Some similes act like heat shields for re-entry
to reality: a tramp in flames on the floor.
We can say Flame on! to invoke the Human Torch
from the Fantastic Four. We can switch to art
and imagine Dali at this latitude
doing CCTV surrealism.
We could compare him to a protest monk
sat up the way he is. We could force the lock
of memory: at the crematorium
my uncle said the burning bodies rose
like Draculas from their boxes.
But his layers
burn brightly, and the salts locked in his hems
give off the colours of a Roman candle,
and the smell is like a foot-and-mouth pyre
in the middle of the city he was born in,
and the bin bags melt and fuse him to the pavement
and a pool forms like the way he wet himself
sat on the school floor forty years before,
and then the hand goes up. The hand goes up.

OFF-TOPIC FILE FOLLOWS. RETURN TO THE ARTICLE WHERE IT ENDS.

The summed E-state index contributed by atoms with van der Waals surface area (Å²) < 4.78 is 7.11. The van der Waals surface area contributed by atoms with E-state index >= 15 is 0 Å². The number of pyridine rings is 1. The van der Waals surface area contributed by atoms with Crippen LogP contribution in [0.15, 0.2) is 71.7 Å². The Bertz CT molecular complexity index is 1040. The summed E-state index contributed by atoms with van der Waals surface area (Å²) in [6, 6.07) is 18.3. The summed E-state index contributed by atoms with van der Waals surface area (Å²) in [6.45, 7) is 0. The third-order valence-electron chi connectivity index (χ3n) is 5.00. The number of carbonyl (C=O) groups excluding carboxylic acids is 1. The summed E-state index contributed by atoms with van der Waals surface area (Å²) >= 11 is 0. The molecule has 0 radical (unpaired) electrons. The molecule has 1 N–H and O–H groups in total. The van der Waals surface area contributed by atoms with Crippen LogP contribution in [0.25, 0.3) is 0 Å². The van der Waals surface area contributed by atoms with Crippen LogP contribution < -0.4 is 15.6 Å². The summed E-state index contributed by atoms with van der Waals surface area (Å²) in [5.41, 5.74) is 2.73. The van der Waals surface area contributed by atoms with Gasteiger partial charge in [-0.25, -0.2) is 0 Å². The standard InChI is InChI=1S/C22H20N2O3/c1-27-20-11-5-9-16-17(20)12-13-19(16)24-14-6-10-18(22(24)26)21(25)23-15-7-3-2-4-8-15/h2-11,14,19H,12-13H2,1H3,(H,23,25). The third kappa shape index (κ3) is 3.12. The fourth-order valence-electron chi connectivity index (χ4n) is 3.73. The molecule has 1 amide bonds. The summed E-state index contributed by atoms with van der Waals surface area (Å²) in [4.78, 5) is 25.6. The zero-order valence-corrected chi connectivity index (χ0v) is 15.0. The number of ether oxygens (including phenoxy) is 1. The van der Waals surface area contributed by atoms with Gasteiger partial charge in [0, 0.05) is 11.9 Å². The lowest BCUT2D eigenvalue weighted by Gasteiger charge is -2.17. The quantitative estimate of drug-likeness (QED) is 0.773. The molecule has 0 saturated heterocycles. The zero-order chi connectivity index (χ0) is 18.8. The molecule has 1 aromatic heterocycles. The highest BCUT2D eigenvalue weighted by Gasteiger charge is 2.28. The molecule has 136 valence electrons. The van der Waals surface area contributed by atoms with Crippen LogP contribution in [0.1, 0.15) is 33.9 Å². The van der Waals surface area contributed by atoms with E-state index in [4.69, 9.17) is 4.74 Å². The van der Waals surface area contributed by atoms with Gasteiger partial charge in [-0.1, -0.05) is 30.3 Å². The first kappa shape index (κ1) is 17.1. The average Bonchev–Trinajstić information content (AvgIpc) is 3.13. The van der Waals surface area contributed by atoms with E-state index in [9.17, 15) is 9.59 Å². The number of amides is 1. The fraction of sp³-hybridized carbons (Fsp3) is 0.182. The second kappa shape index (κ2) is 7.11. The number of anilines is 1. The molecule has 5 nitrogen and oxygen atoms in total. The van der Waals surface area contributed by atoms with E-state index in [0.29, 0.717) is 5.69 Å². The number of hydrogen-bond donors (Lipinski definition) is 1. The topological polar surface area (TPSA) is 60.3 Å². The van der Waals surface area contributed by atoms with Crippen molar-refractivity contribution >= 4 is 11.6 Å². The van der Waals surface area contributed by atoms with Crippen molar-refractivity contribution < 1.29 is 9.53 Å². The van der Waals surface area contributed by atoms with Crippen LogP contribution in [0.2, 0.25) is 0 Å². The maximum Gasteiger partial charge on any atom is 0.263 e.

Notes on the PoemPaul Farley manages to juggle intense images with devastating emotions with aching human compassion ... and a dash of sly wordplay, all in one swift, breathless and truly incendiary poem. It's the wordplay that starts things off, sending us as readers on a careering course to a devastating conclusion. (Let's revisit this previous Poem of the Week while we await news of the 2017 Griffin Poetry Prize shortlist!) As the Poetry Foundation glossary states, a simile is a comparison made with “as,” “like,” or “than.” How clever and ironic, then, that Farley commences with a simile for a simile, in effect. How quickly, too, do we realize that we will not be shielded by layers of language and linguistic constructions from the force of a horrific scene occurring right before us. With vivid, fantastic examples, Farley mocks very instinct that comes into play when we're faced with but don't want to accept something so shocking: "We can switch to art" or "We could force the lock of memory" ... and then he uses those very devices to make us see, even smell what is happening. In fact, he grinds the lock of memory to make a grim and pathetic metaphor connecting the unfortunate soul before us and heartrendingly connects him back to childhood and innocence. In the midst of horror melded with helplessness, the poem compassionately acknowledges the mortality of the person, by simultaneously using the power of language and stripping it to its unvarnished essentials.